Government has candidly admitted being hit by a shortage of healthcare professionals.
Appearing before Parliamentary Account Committee (PAC), Permanent Secretary (PS) in the Ministry of Health and Wellness Kabelo Ebineng said shortage of manpower in the health facilities continues to impact negatively on service provision and this is worsened by high staff turnover.
He added that scarcity of specialists is still a challenge, resulting in increased referral costs both locally and to other countries especially South Africa and long waiting periods for specialist services.
“As a mitigating factor, we outsource services that are not available in its hospitals to the private sector in an effort to improve accessibility,” said Ebineng.
He further stated that in order to increase the number of specialists in their facilities, a total of one hundred and eighty (180) in-service professionals were pursuing further studies on various disciplines as at 2019/20 financial year.
He added that they remain committed to establish the Sir Ketumile Masire Teaching Hospital as a medical hub and centre.
The plan is to procure appropriate medical equipment as well as to provide specialized services in areas such as cardiac surgery, organ transplant within the country.
Ebineng revealed that poor record management continues to be a concern for the Ministry as evidenced by the slow movement of cases resolved, particularly relating to previous years as far back as 2013/2014 financial year).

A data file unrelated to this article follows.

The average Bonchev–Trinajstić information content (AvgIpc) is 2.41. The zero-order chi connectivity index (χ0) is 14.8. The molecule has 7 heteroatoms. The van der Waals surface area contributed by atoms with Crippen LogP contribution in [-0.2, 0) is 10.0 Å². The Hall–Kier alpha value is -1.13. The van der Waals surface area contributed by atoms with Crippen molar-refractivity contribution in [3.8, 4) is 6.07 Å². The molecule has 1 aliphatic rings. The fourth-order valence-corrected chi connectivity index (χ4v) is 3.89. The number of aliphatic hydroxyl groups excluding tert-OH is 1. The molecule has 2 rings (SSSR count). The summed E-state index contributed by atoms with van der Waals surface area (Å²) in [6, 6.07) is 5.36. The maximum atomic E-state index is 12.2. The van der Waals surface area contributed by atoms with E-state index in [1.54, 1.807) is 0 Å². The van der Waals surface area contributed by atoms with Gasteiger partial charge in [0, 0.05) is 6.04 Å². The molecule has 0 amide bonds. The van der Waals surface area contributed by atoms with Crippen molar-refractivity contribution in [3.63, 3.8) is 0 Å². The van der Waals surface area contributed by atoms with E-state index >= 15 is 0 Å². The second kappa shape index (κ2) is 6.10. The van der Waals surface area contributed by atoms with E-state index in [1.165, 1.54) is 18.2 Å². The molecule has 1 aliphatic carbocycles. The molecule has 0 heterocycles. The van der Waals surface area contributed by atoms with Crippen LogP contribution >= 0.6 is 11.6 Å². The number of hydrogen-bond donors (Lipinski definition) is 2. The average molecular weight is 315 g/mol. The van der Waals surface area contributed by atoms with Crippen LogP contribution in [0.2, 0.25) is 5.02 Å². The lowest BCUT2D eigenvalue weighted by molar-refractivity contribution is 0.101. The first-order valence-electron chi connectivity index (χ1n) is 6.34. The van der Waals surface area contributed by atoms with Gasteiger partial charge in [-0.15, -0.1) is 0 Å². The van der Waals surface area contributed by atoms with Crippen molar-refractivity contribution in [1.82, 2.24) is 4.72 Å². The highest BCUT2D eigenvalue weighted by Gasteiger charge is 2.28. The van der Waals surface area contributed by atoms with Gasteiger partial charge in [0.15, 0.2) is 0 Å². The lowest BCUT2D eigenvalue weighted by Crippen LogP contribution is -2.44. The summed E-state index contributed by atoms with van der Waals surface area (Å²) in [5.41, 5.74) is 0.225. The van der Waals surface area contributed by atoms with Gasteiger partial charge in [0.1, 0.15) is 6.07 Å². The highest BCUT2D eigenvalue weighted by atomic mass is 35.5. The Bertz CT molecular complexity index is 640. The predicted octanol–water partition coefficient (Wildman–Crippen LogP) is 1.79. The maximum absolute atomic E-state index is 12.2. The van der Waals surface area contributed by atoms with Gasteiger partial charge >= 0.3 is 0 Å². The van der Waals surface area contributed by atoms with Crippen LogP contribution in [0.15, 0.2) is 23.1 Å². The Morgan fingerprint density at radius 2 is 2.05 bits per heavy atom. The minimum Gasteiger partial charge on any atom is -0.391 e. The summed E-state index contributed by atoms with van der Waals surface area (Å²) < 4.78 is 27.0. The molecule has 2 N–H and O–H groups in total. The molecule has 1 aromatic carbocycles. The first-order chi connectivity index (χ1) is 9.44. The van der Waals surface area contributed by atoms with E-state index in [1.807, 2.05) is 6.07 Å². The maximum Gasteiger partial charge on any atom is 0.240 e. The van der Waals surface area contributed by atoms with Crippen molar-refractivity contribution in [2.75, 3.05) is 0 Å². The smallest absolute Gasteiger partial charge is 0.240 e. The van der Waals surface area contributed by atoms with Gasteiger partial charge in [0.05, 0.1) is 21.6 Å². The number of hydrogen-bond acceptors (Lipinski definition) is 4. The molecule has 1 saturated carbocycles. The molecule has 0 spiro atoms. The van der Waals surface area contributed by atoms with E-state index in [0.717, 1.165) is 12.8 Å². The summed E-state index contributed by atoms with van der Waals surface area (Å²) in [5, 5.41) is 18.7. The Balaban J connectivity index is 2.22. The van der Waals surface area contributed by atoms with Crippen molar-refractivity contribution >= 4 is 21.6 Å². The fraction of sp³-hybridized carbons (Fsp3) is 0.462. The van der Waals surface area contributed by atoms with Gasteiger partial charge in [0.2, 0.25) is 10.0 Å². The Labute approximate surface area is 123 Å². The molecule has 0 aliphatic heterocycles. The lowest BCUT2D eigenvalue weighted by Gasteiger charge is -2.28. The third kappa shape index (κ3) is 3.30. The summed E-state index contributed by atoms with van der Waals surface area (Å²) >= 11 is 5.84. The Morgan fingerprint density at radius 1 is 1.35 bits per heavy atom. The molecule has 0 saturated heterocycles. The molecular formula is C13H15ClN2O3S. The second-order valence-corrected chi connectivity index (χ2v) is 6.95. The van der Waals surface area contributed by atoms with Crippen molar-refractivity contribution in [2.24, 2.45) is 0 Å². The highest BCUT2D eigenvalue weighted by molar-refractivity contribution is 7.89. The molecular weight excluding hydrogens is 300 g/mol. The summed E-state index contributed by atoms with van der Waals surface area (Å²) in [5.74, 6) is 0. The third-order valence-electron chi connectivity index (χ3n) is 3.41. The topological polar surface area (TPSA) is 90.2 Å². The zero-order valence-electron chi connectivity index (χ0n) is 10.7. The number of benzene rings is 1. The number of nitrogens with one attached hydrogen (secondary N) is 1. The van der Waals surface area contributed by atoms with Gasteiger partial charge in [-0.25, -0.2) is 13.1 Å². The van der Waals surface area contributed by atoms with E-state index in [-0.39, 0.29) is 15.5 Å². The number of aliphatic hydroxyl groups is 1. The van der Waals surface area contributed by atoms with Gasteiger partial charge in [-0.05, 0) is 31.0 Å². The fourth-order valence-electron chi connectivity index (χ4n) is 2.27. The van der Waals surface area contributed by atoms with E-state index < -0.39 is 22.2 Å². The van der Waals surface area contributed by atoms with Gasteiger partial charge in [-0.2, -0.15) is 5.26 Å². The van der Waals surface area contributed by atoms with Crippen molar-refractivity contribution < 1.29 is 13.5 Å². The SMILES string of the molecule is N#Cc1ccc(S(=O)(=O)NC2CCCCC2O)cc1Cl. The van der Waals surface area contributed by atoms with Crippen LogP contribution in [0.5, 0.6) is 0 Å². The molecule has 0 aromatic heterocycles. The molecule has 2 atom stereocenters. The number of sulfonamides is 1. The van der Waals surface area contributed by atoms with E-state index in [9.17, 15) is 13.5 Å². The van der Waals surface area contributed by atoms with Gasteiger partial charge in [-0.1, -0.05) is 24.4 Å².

He said the other consequence of poor record keeping is lack of progress on matters referred to Attorney General’s Chambers due to insufficient documentation to support our claims.
“The Ministry has, in recognition of the need for trained personnel, provided for four Diploma and two certificates in Archive and Records management slots in the 2018/19 training plan and released the staff. Furthermore, positions will be rationalized to ensure that each region has a qualified records management personnel to guide in proper record keeping and safe custody of the same.,” he said.
He spoke of the ministry appreciating that the improvement is not enough as there is still below target availability of medicines both at Central Medical Stores (CMS) and facility level and an outcry for medicines across the country. He is of the view that the main challenges have been shortage of manpower both at CMS and facilities, insufficient quality assurance at facilities level, poor data collection and quantification
He is of the view that the Ministry has implored a number of initiatives aimed at improving visibility of medicines at local level; facilities continue to benefit from micro procurement while awaiting supply through CMS major orders. He added that five district warehouses are currently being refurbished for compliance with e-Pulse (e-Logistic Management Information System) requirements with the aim of having installed the system at these warehouses by June 2020.